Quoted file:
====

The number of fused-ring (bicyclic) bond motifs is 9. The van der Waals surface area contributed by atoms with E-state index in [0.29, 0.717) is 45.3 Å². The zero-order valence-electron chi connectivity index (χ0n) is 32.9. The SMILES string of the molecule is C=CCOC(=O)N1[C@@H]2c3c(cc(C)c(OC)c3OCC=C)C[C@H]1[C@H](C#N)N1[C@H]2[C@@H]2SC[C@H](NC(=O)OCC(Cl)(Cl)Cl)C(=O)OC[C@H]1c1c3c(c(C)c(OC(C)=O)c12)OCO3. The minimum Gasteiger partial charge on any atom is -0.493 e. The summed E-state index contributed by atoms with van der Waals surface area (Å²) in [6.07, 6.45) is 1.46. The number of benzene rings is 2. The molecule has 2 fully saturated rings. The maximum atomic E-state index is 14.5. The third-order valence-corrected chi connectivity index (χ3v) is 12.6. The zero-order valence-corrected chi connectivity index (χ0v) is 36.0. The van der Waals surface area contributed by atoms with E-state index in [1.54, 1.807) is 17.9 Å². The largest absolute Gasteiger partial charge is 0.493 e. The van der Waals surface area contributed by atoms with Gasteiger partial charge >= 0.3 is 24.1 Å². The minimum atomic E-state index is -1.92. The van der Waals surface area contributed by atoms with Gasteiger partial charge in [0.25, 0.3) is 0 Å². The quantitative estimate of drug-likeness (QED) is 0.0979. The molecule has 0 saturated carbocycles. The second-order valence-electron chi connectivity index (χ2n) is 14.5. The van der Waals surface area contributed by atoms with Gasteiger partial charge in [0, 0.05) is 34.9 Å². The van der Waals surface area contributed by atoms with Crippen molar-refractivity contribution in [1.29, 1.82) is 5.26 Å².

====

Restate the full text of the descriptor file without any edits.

The number of fused-ring (bicyclic) bond motifs is 9. The van der Waals surface area contributed by atoms with E-state index in [0.29, 0.717) is 45.3 Å². The zero-order valence-electron chi connectivity index (χ0n) is 32.9. The SMILES string of the molecule is C=CCOC(=O)N1[C@@H]2c3c(cc(C)c(OC)c3OCC=C)C[C@H]1[C@H](C#N)N1[C@H]2[C@@H]2SC[C@H](NC(=O)OCC(Cl)(Cl)Cl)C(=O)OC[C@H]1c1c3c(c(C)c(OC(C)=O)c12)OCO3. The minimum Gasteiger partial charge on any atom is -0.493 e. The summed E-state index contributed by atoms with van der Waals surface area (Å²) in [6.07, 6.45) is 1.46. The number of benzene rings is 2. The molecule has 2 fully saturated rings. The maximum atomic E-state index is 14.5. The third-order valence-corrected chi connectivity index (χ3v) is 12.6. The zero-order valence-corrected chi connectivity index (χ0v) is 36.0. The van der Waals surface area contributed by atoms with E-state index in [1.54, 1.807) is 17.9 Å². The largest absolute Gasteiger partial charge is 0.493 e. The van der Waals surface area contributed by atoms with Gasteiger partial charge >= 0.3 is 24.1 Å². The minimum atomic E-state index is -1.92. The van der Waals surface area contributed by atoms with Gasteiger partial charge in [0.25, 0.3) is 0 Å². The quantitative estimate of drug-likeness (QED) is 0.0979. The molecule has 0 saturated carbocycles. The second-order valence-electron chi connectivity index (χ2n) is 14.5. The van der Waals surface area contributed by atoms with Gasteiger partial charge in [0, 0.05) is 34.9 Å². The van der Waals surface area contributed by atoms with Crippen molar-refractivity contribution in [1.29, 1.82) is 5.26 Å².